Enhancement of peripheral neuropathic phenotype by administration of miR-9. Lentiviruses expressing miR-9 (LV-miR-9, n = 5) or control lentivirus (LV-mock, n = 6) were intraneurally administered to six-day-old C22 mice pups. (A) Rotarod test from 3 weeks of age showing that C22 mice administered with LV-miR-9 exhibited significantly increased performance from 9 weeks. (B) Quantitative real-time PCR analysis of miR-9 from sciatic nerves of C22 mice showing efficient delivery of LV-miR-9. (C) Quantitative real-time PCR analysis of human PMP22 showing that its mRNA levels were decreased in LV-miR-9 treated mice compared to those in LV-mock treated mice. **, p < 0.01; ***, p < 0.001.

Fig. 1. Expression levels of miRNAs in sciatic nerves of PMP22 overexpressing mice. (A) Expression level of several miRNAs, previously reported to be involved in the development of peripheral nerve or the regulation of mRNA of PMP22 were compared between sciatic nerves of wild-type (WT) and C22 mice using miRNA sequencing. Difference with greater than 50% were marked by blue (high) or red (low) bars. (B) Expression levels of miR-381 in sciatic nerves of C22 mice were further analyzed by quantitative RT-PCR. ***p<0.001.
Fig. 2. Effects of miR-381 on PMP22 expression. (A) Schematic diagram of plasmid constructs used to show specificity of miR-381 in targeting the 3′UTR of PMP22 gene. Arrows show target sites of each miRNA. (B) Western blotting showing that miR-381 and miR-9 specifically target the 3′UTR of PMP22. RT4 cells were transfected with either control myc vector (Con), Myc-hPMP22, or Myc-hPMP22-3′UTR vector along with negative control miRNA (mock), miR-381, or miR-9. Quantitation of Western blotting results were displayed (bottom). The band intensity was determined by the Image J program ( then normalized to GAPDH. (C) Quantitative RT-PCR analysis showing that miR-381 specifically reduces mRNA level of PMP22 flaked with 3′UTR in the same setting in RT4 cells. *p<0.05; **p<0.01.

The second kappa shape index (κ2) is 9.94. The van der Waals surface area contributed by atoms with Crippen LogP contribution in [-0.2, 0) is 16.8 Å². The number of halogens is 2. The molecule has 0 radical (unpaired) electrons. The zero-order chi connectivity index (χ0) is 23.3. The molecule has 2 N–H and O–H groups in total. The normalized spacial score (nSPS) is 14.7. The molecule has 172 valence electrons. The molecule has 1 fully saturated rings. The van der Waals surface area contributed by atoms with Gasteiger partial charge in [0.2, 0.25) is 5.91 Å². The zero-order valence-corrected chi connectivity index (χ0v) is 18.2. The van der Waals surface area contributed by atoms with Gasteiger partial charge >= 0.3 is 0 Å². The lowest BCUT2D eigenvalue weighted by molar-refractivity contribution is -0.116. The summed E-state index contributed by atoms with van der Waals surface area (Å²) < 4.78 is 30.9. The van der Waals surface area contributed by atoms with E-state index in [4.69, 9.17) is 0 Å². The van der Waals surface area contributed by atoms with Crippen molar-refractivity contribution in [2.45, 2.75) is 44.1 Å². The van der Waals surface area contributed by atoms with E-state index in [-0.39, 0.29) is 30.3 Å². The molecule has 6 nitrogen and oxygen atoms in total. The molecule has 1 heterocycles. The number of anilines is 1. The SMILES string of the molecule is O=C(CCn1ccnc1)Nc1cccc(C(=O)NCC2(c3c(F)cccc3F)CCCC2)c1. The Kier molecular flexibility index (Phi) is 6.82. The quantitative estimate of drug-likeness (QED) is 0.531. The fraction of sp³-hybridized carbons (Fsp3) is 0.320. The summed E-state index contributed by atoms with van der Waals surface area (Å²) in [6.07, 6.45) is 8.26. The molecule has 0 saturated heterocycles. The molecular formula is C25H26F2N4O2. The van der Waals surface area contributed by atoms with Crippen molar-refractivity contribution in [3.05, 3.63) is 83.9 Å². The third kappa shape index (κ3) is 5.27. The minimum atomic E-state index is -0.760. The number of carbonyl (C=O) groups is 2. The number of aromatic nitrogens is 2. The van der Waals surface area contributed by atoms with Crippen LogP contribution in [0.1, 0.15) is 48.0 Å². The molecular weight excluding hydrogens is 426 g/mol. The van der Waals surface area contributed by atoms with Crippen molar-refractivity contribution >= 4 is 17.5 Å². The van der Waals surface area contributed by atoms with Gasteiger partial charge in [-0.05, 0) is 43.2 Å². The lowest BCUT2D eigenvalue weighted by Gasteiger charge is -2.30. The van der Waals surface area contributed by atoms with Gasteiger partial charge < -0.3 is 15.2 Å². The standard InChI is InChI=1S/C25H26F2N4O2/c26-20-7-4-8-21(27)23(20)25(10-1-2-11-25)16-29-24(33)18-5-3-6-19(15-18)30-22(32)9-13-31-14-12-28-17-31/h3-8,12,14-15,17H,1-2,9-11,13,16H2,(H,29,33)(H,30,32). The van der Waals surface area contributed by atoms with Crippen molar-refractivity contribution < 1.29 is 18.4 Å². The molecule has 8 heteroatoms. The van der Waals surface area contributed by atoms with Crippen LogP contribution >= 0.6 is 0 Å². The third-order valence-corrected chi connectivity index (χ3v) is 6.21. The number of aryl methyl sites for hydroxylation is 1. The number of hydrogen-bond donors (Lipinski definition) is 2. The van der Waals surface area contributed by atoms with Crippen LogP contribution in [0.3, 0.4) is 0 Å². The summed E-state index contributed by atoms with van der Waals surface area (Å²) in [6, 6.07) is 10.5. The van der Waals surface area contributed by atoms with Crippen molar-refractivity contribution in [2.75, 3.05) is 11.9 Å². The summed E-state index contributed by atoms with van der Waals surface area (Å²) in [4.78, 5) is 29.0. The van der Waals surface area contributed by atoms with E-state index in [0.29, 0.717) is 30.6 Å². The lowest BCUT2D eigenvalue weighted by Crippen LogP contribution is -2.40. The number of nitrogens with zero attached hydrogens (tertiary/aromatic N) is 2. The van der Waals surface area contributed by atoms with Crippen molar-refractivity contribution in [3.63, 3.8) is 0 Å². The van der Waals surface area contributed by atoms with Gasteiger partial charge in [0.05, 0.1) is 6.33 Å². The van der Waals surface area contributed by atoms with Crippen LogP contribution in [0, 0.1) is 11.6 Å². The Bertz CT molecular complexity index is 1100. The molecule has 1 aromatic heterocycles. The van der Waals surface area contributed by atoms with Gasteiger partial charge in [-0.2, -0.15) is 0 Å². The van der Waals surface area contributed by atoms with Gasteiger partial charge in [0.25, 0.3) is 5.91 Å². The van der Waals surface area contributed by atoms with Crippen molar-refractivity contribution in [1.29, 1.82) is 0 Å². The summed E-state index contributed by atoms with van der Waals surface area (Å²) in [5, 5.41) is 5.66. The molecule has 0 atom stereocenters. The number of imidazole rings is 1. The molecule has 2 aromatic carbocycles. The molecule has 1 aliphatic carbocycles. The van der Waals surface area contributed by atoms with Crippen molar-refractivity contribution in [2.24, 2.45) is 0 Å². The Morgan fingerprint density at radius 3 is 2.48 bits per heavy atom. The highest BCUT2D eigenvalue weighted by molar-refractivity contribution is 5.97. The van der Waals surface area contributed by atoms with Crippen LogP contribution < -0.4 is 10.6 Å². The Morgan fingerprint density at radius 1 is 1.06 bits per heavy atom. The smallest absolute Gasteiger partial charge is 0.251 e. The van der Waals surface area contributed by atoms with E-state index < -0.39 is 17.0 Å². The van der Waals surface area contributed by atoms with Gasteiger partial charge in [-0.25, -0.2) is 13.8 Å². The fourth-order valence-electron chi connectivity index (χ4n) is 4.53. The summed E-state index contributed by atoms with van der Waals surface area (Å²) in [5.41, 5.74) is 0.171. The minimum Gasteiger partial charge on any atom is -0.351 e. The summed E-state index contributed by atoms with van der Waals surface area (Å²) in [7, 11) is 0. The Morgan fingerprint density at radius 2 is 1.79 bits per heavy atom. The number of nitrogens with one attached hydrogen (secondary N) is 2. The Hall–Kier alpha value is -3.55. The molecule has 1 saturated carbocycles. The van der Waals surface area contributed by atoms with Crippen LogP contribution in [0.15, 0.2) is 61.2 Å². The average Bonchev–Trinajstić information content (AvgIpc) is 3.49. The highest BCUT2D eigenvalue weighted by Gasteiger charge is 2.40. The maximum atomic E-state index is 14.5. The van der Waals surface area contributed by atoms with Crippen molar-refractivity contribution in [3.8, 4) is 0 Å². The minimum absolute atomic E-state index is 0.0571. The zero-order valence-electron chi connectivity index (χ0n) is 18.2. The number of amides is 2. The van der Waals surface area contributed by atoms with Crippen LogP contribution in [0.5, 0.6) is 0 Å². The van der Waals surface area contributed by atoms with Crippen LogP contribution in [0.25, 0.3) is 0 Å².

Fig. 3. Quantitation of mRNA and protein levels in sciatic nerves. (A) Quantitative real-time PCR analysis of miR-381 from sciatic nerves of C22 mice at 15 weeks post administration showing efficient delivery of LV-miR-381. (B and C) Quantitative real-time PCR analysis of human PMP22 (B) and mouse Pmp22 (C) showing that the mRNA level was decreased in LV-miR-381 treated C22 mice compared to that in control-miRNA injected C22 mice (mock). (D) Immunofluorescence with human specific PMP22 (green) showing significantly decreased expression level in LV-miR-381 treated C22 mice. Blue, Hoechst staining. *p<0.05.
Fig. 4. Enhancement of peripheral phenotype by administration of LV-miR-381. LV-miR-381 (n = 10) or LV-mock (n = 6) were intraneurally administered to six-day-old C22 mice pups (p6). (A) Rotarod test from 3 weeks of age showing that LV-miR-381 treated C22 mice exhibited significantly increased performance from 9 weeks. (B and C) Nerve conduction study showing increased motor nerve conduction velocity (MNCV) (B) and compound muscle action potential (CMAP) (C) in LV-miR381 administered C22 mice compared to LV-mock treated C22 mice at 10 weeks post administration. *p<0.05; **p<0.01.
Fig. 5. Enhanced myelination in the sciatic nerve by miR-381. Microscopic images (×200) of semi-thin sections and electron microscopic images (×1,500) of ultra-thin sections from sciatic nerves of LV-miR-381 or LV-mock treated C22 mice at 15 weeks post administration. Scale bar=20 µm for semi-thin for 50 µm ultra-thin sections. (B) A scatter plot showing that the g-ratio was improved in LV-miR-381 treated C22 mice. (C~E) Quantification of the percentage of myelinated (C) or unmyelinated (D) axons, and onion bulb formation (E). Numbers of myelinated axons and unmyelinated axons were expressed as percentage of total counted axons. Onion bulbs are also expressed as a percentage of total counted axons. **p<0.01; ***p<0.001.